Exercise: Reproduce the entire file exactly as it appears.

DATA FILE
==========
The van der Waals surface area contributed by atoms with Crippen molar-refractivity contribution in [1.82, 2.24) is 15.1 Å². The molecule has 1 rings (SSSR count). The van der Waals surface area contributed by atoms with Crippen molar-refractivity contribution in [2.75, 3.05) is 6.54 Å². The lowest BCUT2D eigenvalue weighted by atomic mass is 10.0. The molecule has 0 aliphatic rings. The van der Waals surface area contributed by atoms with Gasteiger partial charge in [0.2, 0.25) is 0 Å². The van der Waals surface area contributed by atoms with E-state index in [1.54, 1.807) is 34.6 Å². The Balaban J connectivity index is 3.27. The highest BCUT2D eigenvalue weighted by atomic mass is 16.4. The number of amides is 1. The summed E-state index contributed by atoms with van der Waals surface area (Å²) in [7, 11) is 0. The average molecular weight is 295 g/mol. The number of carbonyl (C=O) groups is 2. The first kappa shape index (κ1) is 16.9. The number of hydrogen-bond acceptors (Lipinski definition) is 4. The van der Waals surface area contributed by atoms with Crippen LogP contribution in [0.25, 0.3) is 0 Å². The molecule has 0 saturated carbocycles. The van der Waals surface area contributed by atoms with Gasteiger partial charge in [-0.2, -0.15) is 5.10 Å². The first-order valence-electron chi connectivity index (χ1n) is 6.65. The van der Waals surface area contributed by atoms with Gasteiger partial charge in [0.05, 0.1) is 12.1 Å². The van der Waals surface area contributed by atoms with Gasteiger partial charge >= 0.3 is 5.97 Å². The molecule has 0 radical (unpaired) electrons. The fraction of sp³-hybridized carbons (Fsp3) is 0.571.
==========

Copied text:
The van der Waals surface area contributed by atoms with Crippen molar-refractivity contribution in [1.82, 2.24) is 15.1 Å². The molecule has 1 rings (SSSR count). The van der Waals surface area contributed by atoms with Crippen molar-refractivity contribution in [2.75, 3.05) is 6.54 Å². The lowest BCUT2D eigenvalue weighted by atomic mass is 10.0. The molecule has 0 aliphatic rings. The van der Waals surface area contributed by atoms with Gasteiger partial charge in [0.2, 0.25) is 0 Å². The van der Waals surface area contributed by atoms with E-state index in [1.54, 1.807) is 34.6 Å². The Balaban J connectivity index is 3.27. The highest BCUT2D eigenvalue weighted by atomic mass is 16.4. The number of amides is 1. The summed E-state index contributed by atoms with van der Waals surface area (Å²) in [7, 11) is 0. The average molecular weight is 295 g/mol. The number of carbonyl (C=O) groups is 2. The first kappa shape index (κ1) is 16.9. The number of hydrogen-bond acceptors (Lipinski definition) is 4. The van der Waals surface area contributed by atoms with Crippen LogP contribution in [0.25, 0.3) is 0 Å². The molecule has 0 saturated carbocycles. The van der Waals surface area contributed by atoms with Gasteiger partial charge in [-0.2, -0.15) is 5.10 Å². The first-order valence-electron chi connectivity index (χ1n) is 6.65. The van der Waals surface area contributed by atoms with Gasteiger partial charge in [0.05, 0.1) is 12.1 Å². The van der Waals surface area contributed by atoms with Gasteiger partial charge >= 0.3 is 5.97 Å². The molecule has 0 radical (unpaired) electrons. The fraction of sp³-hybridized carbons (Fsp3) is 0.571.